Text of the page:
Sporting a shirt with a shirtless Jimmy Garoppolo, autographed by Jimmy G and all, San Francisco 49ers tight end George Kittle was waiting for a special moment to showcase his new piece of memorabilia to the media.

As it turned out, earning the right to represent the NFC in Super Bowl LIV was such a moment.

The Niners upended the Green Bay Packers 37-20 in the 2020 NFC Championship game, completely dominating the ground game and allowing the Packers to do little more than stage a brief second-half comeback, which turned out to be far too little, too late.

"Honestly, it hasn't really hit me yet," Kittle told reporters after the game. "I'm pretty excited. I think tonight's going to be pretty fun. But overall, I'm just so happy."

Kittle and Garoppolo didn't need to be huge X-factors for San Francisco's offense, at least on the stat sheet. Garoppolo attempted just eight passes during the win, while Kittle caught just one pass for 19 yards. Those who didn't watch the game might argue they weren't contributors. But by contrasting with running back Raheem Mostert's 220 rush yards and four touchdowns, there was little reason for Garoppolo and Kittle to spike the numbers game.

Especially for Kittle,who didn't hesitate to recall the tougher days of 2017 and 2018, when the 49ers won a combined 10 games over head coach Kyle Shanahan's first two years.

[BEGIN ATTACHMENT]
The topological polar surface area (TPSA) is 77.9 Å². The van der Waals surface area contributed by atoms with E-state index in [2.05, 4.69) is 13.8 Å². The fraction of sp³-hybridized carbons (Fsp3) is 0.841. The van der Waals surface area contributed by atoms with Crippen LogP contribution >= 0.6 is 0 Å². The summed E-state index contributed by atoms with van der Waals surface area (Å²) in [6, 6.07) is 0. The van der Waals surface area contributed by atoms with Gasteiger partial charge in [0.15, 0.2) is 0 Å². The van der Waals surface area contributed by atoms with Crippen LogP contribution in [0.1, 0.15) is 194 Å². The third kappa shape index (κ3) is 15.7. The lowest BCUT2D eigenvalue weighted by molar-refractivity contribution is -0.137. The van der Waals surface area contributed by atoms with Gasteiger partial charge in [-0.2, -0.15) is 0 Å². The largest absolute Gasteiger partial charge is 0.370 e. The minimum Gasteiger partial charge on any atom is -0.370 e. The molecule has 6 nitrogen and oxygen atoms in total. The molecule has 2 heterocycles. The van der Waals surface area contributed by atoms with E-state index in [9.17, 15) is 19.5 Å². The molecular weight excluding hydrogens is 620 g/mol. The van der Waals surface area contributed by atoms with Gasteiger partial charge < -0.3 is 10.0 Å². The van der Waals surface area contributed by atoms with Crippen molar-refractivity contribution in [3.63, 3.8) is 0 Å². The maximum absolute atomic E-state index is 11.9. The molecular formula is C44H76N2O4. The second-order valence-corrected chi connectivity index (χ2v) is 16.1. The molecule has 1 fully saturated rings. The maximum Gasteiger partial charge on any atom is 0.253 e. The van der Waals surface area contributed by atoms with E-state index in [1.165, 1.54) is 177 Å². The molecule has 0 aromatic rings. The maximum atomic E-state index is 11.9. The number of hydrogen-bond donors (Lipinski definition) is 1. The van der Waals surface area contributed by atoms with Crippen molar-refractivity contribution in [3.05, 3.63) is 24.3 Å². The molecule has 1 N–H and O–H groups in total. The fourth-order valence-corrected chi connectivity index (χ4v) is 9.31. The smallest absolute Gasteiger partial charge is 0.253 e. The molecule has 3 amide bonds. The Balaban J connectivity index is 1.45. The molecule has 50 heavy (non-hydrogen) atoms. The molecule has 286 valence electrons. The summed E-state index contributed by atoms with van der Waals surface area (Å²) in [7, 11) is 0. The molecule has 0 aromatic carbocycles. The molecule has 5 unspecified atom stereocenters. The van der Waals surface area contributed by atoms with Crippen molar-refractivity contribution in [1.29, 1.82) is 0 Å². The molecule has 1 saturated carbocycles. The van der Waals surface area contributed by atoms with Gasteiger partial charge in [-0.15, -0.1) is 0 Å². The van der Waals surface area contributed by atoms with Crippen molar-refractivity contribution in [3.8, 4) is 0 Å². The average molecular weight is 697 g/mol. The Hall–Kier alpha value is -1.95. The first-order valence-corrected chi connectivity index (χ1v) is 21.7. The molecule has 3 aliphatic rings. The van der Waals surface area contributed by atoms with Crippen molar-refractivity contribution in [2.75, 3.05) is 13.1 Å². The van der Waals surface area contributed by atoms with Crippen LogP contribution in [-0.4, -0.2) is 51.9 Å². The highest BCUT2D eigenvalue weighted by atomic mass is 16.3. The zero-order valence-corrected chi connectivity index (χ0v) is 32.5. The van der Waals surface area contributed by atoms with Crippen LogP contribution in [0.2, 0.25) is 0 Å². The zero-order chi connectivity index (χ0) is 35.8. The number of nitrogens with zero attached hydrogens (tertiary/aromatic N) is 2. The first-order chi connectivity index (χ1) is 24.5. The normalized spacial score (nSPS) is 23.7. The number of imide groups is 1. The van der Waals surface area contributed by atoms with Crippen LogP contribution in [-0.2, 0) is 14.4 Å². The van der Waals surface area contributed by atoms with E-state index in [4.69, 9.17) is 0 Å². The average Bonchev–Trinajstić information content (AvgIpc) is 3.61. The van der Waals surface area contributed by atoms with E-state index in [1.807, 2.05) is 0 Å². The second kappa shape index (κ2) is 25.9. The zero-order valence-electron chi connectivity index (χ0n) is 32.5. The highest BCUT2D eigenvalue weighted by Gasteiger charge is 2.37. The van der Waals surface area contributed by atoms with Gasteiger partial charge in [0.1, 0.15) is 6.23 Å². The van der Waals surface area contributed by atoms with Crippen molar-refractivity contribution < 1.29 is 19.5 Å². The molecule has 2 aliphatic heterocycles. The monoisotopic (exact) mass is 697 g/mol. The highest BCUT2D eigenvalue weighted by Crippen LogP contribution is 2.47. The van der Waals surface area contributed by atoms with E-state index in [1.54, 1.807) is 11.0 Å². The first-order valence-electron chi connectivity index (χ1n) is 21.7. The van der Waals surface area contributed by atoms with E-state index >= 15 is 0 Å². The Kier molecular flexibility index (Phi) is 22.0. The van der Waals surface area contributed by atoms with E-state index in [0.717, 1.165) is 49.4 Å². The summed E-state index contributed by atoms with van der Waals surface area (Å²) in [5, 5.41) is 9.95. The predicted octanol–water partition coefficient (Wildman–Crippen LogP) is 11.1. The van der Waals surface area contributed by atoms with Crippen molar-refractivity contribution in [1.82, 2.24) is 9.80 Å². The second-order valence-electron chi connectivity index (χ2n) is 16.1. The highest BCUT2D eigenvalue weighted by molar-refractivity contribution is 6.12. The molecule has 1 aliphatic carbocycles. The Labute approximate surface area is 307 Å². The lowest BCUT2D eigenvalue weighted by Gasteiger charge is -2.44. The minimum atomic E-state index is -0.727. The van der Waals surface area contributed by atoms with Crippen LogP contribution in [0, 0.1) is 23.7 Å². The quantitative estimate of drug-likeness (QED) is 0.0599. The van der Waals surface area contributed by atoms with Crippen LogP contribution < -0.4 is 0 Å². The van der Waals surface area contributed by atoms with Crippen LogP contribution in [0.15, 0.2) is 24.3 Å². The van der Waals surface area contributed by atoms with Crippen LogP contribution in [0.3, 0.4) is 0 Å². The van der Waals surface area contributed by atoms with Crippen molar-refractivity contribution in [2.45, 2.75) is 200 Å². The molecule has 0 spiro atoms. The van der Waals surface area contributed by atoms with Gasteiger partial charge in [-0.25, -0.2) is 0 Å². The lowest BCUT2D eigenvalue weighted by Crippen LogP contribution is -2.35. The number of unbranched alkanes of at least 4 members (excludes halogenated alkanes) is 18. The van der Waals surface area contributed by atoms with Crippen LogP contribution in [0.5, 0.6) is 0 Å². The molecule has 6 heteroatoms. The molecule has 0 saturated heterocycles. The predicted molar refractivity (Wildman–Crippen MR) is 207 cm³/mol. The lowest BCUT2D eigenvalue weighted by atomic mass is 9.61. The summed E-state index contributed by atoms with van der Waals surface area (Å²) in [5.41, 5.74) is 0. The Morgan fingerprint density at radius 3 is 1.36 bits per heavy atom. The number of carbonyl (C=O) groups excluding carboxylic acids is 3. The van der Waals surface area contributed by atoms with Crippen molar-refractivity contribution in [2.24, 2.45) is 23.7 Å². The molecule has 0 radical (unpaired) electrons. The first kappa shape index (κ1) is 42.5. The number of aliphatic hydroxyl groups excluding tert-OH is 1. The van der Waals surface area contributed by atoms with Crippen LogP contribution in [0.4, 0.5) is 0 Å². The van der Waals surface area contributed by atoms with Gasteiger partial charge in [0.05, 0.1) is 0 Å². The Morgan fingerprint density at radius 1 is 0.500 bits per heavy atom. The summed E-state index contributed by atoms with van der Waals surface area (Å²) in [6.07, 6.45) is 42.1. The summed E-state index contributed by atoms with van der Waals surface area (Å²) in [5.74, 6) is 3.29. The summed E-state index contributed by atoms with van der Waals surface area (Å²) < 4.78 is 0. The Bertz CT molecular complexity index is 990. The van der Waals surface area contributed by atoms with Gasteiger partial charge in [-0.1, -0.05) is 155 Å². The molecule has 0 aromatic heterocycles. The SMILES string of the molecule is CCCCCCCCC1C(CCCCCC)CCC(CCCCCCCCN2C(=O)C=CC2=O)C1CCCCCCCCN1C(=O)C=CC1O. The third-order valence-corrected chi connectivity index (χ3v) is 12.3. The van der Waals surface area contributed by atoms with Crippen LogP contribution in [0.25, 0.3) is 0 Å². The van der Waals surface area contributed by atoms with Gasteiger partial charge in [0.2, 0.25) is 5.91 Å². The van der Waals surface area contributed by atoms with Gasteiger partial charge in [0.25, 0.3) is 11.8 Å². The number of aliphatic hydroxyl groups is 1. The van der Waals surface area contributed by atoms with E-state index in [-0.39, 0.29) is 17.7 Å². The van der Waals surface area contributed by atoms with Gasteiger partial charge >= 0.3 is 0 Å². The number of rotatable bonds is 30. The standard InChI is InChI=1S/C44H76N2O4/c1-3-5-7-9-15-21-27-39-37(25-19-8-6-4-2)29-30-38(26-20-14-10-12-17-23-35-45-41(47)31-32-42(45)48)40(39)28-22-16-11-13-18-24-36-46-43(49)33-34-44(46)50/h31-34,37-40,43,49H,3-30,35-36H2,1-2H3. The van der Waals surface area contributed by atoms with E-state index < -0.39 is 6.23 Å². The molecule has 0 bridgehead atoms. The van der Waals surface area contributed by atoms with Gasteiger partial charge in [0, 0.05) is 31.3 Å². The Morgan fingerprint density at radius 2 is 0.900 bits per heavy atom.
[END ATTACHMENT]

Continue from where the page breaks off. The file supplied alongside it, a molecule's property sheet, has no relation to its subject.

"Ever since my rookie year, just the hard work," Kittle continued. "Coach Shanahan and the three years, saying every single day, 'we're this close and we just have to get over it.'

"It all finally came to this season. We had ups and downs, injuries left and right. Guys stepped up when they needed to."

In the NFC Championship game, it was Mostert who stepped up a ton. But Kittle, along with San Francisco's offensive line, should also get credit for stepping up, too. After all, they were able to take advantage of a Packers defense, which appeared to be giving up run gaps in an attempt to take away the explosive pass plays the Niners used against them back in Week 12 in the regular season.

"The San Francisco 49ers threw eight passes and the rest were runs," Packers cornerback Tramon Williams added after the game. "The first rule of football is to stop the run, and we weren't able to do that."

And Kittle joked, after finding out his offense had 42 run attempts, he thought it would have been possible to get 50. During their divisional-round win over the Minnesota Vikings the week prior, the Niners managed 47 rushes.

Either way, the 49ers controlled the game on the ground. For the passing stat geeks, it hurt. But Kittle doesn't care whatsoever.
  • Peter Panacy
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    Peter Panacy has been writing about the 49ers since 2011 for outlets like Bleacher Report, Niner Noise, 49ers Webzone, and is occasionally heard as a guest on San Francisco's 95.7 FM The Game and the Niners' flagship station, KNBR 680. Feel free to follow him, or direct any inquiries to his Twitter account.